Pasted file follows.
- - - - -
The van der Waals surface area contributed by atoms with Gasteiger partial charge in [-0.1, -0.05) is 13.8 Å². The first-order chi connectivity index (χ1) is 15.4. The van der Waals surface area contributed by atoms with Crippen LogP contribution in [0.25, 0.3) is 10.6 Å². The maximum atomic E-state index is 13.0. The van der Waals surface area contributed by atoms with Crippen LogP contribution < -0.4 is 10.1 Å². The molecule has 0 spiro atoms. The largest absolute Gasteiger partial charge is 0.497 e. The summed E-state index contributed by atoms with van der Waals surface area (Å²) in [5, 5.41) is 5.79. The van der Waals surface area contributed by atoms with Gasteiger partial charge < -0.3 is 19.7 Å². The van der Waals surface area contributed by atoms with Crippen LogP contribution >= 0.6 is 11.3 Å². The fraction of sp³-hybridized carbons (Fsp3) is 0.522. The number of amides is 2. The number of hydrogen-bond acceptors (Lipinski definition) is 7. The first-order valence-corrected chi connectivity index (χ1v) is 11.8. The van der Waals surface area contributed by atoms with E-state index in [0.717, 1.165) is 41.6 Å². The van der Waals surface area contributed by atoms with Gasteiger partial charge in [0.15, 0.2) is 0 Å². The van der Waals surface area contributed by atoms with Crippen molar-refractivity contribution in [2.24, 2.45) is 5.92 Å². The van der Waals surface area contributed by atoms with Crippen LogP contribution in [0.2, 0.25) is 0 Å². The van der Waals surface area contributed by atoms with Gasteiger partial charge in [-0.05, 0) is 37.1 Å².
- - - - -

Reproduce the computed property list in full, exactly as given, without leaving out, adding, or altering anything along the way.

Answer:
The van der Waals surface area contributed by atoms with Gasteiger partial charge in [-0.1, -0.05) is 13.8 Å². The first-order chi connectivity index (χ1) is 15.4. The van der Waals surface area contributed by atoms with Crippen LogP contribution in [0.25, 0.3) is 10.6 Å². The maximum atomic E-state index is 13.0. The van der Waals surface area contributed by atoms with Crippen LogP contribution < -0.4 is 10.1 Å². The molecule has 0 spiro atoms. The largest absolute Gasteiger partial charge is 0.497 e. The summed E-state index contributed by atoms with van der Waals surface area (Å²) in [5, 5.41) is 5.79. The van der Waals surface area contributed by atoms with Gasteiger partial charge < -0.3 is 19.7 Å². The van der Waals surface area contributed by atoms with Crippen LogP contribution >= 0.6 is 11.3 Å². The fraction of sp³-hybridized carbons (Fsp3) is 0.522. The number of amides is 2. The number of hydrogen-bond acceptors (Lipinski definition) is 7. The first-order valence-corrected chi connectivity index (χ1v) is 11.8. The van der Waals surface area contributed by atoms with E-state index in [0.717, 1.165) is 41.6 Å². The van der Waals surface area contributed by atoms with Gasteiger partial charge in [0.15, 0.2) is 0 Å². The van der Waals surface area contributed by atoms with Crippen molar-refractivity contribution in [2.24, 2.45) is 5.92 Å². The van der Waals surface area contributed by atoms with Crippen LogP contribution in [0.2, 0.25) is 0 Å². The van der Waals surface area contributed by atoms with Gasteiger partial charge in [-0.05, 0) is 37.1 Å².